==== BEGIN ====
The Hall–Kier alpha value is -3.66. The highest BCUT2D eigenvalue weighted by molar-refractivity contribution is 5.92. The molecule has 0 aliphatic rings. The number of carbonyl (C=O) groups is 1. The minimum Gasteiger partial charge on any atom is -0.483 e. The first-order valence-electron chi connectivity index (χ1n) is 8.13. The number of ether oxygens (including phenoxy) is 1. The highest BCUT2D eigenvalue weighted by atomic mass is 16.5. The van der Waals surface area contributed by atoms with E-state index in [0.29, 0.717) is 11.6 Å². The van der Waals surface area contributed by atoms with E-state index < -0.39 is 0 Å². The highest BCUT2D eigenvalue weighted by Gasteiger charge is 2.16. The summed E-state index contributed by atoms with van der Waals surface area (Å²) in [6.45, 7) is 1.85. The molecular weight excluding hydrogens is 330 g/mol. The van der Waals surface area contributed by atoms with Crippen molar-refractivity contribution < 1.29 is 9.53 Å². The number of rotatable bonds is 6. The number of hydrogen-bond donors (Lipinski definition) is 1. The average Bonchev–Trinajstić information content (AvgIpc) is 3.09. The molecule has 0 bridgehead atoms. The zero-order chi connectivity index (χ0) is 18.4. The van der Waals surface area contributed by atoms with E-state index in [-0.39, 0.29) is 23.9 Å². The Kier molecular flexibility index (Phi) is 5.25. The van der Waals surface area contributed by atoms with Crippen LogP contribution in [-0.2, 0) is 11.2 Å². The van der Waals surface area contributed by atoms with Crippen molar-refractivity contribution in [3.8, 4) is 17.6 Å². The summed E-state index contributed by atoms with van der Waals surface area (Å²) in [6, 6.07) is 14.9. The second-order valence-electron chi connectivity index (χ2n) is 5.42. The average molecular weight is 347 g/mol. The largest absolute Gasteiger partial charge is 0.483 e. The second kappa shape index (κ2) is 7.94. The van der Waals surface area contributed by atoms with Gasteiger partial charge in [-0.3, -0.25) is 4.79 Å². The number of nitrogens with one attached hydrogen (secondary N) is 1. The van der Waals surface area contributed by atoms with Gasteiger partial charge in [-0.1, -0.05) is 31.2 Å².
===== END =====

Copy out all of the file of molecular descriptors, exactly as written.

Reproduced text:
The Hall–Kier alpha value is -3.66. The highest BCUT2D eigenvalue weighted by molar-refractivity contribution is 5.92. The molecule has 0 aliphatic rings. The number of carbonyl (C=O) groups is 1. The minimum Gasteiger partial charge on any atom is -0.483 e. The first-order valence-electron chi connectivity index (χ1n) is 8.13. The number of ether oxygens (including phenoxy) is 1. The highest BCUT2D eigenvalue weighted by atomic mass is 16.5. The van der Waals surface area contributed by atoms with E-state index in [0.29, 0.717) is 11.6 Å². The van der Waals surface area contributed by atoms with E-state index < -0.39 is 0 Å². The highest BCUT2D eigenvalue weighted by Gasteiger charge is 2.16. The summed E-state index contributed by atoms with van der Waals surface area (Å²) in [6.45, 7) is 1.85. The molecular weight excluding hydrogens is 330 g/mol. The van der Waals surface area contributed by atoms with Crippen molar-refractivity contribution < 1.29 is 9.53 Å². The number of rotatable bonds is 6. The number of hydrogen-bond donors (Lipinski definition) is 1. The average Bonchev–Trinajstić information content (AvgIpc) is 3.09. The molecule has 0 bridgehead atoms. The zero-order chi connectivity index (χ0) is 18.4. The van der Waals surface area contributed by atoms with E-state index in [-0.39, 0.29) is 23.9 Å². The Kier molecular flexibility index (Phi) is 5.25. The van der Waals surface area contributed by atoms with Crippen LogP contribution in [-0.2, 0) is 11.2 Å². The van der Waals surface area contributed by atoms with Crippen molar-refractivity contribution in [3.8, 4) is 17.6 Å². The summed E-state index contributed by atoms with van der Waals surface area (Å²) in [6, 6.07) is 14.9. The second-order valence-electron chi connectivity index (χ2n) is 5.42. The average molecular weight is 347 g/mol. The largest absolute Gasteiger partial charge is 0.483 e. The second kappa shape index (κ2) is 7.94. The van der Waals surface area contributed by atoms with Gasteiger partial charge in [-0.3, -0.25) is 4.79 Å². The number of nitrogens with one attached hydrogen (secondary N) is 1. The van der Waals surface area contributed by atoms with Gasteiger partial charge in [-0.1, -0.05) is 31.2 Å².